Saturday, 29 October 2011

Origami Crane Lampshade Fail, Crane Mobile Win!

About 10 or 15 years ago, my parents became friends with a Canadian man called Peter. He often came to our house for dinner, games etc., and became like one of the family. We kids called him Uncle Peter.

Uncle Peter folded paper all the time - during long sermons, waiting in the queue at a theme park, sitting on the bus - and my brother picked up his hobby. Matt's now the only 21-year-old male I know whose talents include both gangsta rap and origami! I can't claim to be as advanced in my paper folding techniques as either of these guys, but I do think it's a simple way to create something elegant and beautiful.

Last year I'd made a bunch of cranes to hang on our Christmas tree, and since then they'd just been sitting in a wooden bowl looking colourful but a little useless. Every so often I'd pick them up and rack my brains for something else I could do with them, and eventually came upon the idea of a lightshade. I searched the internet for a tutorial but to no avail, so I decided to come up with my own. It was a bit "trial-and-error" though so bear with me!

What you'll need:

  • a bunch of cranes. If you don't know how to make these, they're very simple and there are a thousand sites that show you how. Put Google to work on this one. I used about 35. 
  • a drum or pendant lampshade frame
  • sewing thread
  • scrapbooking (or other patterned / colourful) paper
  • one or two paper punches in fabric you like
  • a lamp base or pendant light fixture

It's easiest to work on the shade when it's suspended at a comfortable height, so find some way to rig it up. I tied mine to a chair and sat on the floor to work. Thread a length of string through one of the cranes' backs, and tie it onto the top of your lampshade frame so it hangs down to the length you want. Keep attaching the birds in this way until you use them all up or you have as many as you want on the shade.

I hung mine at varying lengths, but later wondered if it might have looked more like a lampshade and less like a child's mobile if I'd hung them all to the same length :| Halfway around it got a bit awkward to reach the side of the frame that was under the chair (plus I got cramp from sitting on the floor so long) so I moved the whole project and hung it from a floor lamp instead. By the time I'd used up all my cranes, it was looking like this:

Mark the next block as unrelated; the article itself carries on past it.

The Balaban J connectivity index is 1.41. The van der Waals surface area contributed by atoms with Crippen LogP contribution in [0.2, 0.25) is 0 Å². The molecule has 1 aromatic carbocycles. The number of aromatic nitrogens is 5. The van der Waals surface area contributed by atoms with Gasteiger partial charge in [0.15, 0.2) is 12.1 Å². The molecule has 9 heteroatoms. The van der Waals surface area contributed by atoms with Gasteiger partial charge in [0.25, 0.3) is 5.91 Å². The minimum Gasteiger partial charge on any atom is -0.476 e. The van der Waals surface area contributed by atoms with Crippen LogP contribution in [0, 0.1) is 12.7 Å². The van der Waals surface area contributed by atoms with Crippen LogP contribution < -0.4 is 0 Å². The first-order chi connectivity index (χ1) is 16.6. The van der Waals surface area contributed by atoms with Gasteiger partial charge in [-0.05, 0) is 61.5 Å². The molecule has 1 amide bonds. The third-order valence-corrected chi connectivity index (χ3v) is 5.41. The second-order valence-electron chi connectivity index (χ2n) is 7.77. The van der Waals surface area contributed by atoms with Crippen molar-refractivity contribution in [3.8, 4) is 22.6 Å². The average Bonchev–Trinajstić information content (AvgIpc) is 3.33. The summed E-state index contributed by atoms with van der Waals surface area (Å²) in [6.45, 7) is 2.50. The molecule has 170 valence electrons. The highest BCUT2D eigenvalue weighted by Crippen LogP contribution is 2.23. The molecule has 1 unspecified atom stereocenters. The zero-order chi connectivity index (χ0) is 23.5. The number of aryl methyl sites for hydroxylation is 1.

I had thought that this was all I was going to do, but when I looked at it I felt like there was a lot of empty space between the birds, and I didn't really like the look of the threads hanging down, either. I'd bought some new paper just a few days previously from Paperchase, so I cut out a bunch of circles and little flowers using a punch. (I used about 5 times as many as are in this picture.)

Now, this part was really inefficient. If I'd known at the start that I was going to do this, I would have threaded these all on to the strings when I was hanging the birds. Instead, I glued them on. This did have the advantage of making them double sided - each flower is glued to another flower, and each circle to another circle, with the string going between the two, so the blue pattern shows on both sides - but it was unbelievably fiddly and made me want to pack the whole thing in. To complicate things, I also used a little dragonfly punch to punch out the middle of each circle. Eventually, it started to look like this, which I was much happier with.

Actually by this time I really liked how the project was looking. Unfortunately, I also realised it was essentially a hanging mobile, and wasn't a very practical design for a lampshade.  If we had a nursery I'd have loved to hang it in there, but that's a fair few years away yet, so I have to confess I abandoned the project at this point. However, if you're ever looking for a nice crane mobile design for your mini-me, this might just do the trick :)

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